Am I Not Being Clear?

I have found myself engaging in more grading discussions, both within my school and outside of it, than ever before.  Some of these have been spurred by administrative efforts to standardize grading in my building and others by conversation between novice and veteran educators.

Earlier this week, I raised my voice in a meeting and jumped out of my seat–red in the face–to make the point that my grading system does not ignore homework or take away any incentive to complete it.  I said,

“Homework is formative practice that is intended to build skills, and therefore does not measure mastery, and shouldn’t be used to calculate a child’s grade.  I use other means, such as behavioral consequences, as motivation for my unmotivated students to complete their homework.  Giving a grade isn’t motivating those students now anyway.  Grading homework is already not working, so why not try something different?”

It’s a hard pill to swallow for a lot of my colleagues, but I think that it is a critical transition for our profession to make.  We need to refocus on the purpose of grades as measures of curriculum mastery and develop other measures and reporting methods for informing parents of character education, work ethic, behavior, etc.

To this end, I have developed a simple test for those who want to know how important it is to stop including homework (and all forms of practice) in a student’s grade:

  1. Next week, give your students a homework assignment on Monday.  Tell students that it will be graded and factored into their average.  On Tuesday, record how many students did the assignment and how many did not.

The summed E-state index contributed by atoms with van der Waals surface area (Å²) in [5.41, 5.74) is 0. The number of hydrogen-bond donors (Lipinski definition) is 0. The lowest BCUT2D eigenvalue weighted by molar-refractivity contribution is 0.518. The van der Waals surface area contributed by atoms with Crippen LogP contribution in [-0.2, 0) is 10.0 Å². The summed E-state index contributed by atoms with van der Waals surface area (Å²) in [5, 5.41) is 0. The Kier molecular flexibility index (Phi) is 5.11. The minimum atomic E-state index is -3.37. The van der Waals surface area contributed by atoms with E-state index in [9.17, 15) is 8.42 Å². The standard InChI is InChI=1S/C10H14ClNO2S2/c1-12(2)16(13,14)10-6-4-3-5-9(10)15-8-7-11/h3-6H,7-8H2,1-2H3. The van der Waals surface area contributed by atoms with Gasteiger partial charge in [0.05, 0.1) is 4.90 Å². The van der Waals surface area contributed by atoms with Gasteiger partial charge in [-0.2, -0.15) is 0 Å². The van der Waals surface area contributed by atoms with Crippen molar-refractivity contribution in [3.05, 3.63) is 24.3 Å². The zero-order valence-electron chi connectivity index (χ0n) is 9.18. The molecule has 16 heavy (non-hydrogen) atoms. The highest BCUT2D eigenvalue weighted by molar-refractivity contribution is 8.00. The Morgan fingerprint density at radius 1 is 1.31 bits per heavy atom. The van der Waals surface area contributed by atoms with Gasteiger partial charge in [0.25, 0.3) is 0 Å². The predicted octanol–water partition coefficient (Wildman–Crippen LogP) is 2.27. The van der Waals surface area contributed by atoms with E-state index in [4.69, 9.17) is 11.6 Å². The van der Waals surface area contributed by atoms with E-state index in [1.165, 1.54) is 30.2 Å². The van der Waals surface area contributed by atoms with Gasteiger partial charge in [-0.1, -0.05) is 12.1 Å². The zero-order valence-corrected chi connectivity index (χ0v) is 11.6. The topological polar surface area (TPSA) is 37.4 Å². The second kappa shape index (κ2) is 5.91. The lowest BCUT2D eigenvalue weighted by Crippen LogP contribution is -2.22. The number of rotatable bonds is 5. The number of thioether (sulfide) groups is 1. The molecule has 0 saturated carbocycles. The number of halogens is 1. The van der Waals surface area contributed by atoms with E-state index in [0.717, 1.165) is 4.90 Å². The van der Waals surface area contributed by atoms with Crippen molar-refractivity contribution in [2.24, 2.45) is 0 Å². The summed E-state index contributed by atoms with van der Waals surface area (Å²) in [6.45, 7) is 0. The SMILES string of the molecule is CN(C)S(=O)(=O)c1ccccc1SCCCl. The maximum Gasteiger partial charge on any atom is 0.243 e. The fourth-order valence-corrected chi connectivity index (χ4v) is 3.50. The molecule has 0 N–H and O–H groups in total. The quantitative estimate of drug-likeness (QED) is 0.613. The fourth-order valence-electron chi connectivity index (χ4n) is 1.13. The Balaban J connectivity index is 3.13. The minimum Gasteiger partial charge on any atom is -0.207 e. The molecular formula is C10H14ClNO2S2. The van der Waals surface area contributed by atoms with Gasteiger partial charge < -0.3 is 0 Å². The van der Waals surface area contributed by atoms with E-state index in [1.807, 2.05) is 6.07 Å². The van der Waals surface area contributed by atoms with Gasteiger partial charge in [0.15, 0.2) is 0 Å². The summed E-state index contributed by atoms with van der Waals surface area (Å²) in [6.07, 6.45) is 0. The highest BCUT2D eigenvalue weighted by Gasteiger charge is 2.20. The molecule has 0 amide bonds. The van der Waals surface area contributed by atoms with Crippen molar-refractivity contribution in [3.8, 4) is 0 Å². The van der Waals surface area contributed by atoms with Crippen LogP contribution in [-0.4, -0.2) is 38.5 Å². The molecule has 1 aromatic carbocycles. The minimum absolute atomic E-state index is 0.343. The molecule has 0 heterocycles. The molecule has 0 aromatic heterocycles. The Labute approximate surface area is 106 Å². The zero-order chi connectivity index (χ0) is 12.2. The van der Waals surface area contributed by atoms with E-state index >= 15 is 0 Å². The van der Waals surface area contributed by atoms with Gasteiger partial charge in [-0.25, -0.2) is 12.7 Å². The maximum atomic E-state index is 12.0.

2. On Wednesday, give your students a second homework assignment.  Tell them that whether they complete it adequately or not will be reported to their parents, but it will not affect their average in class.  Again, record how many students complete the assignment and how many do not.

Your students will fall into one of three categories:

  • Students who completed both assignments. These students will do assigned work whether it’s graded or not.  They are motivated by the challenge, by the mark reported to their parents, or by some other factor (not including grades).  Their homework completion will not change if you stop including homework in their grades.
  • Students who completed neither assignment. These students are not self-motivated and are also not motivated by grades.  Their homework completion will not change if you stop including homework in students’ grades.  They need something else.
  • Students who only completed the first assignment. These are the only students who are motivated to do their homework by the effect on their grade.  If you stop including homework in their average, they will need a new motivator to encourage them to complete it.

Based on my personal experience and anecdotal stories from colleagues, less than 15% of students fall into the third category. Moreover, these students have been led to believe that a grade is a reward (or, at least, leads to one) rather than a measurement.  These are the same students who beg for extra credit and who want desperately to know if what you are discussing will be “on the test”.  This group of students needs to learn that practice leads to mastery, and mastery leads to success in more complex subjects.

To be clear, I value the practice that homework provides.  I give homework assignments.  I grade them.  I provide constructive feedback to students.  I report the quality of homework to parents and students.  I do not factor homework into my students’ averages.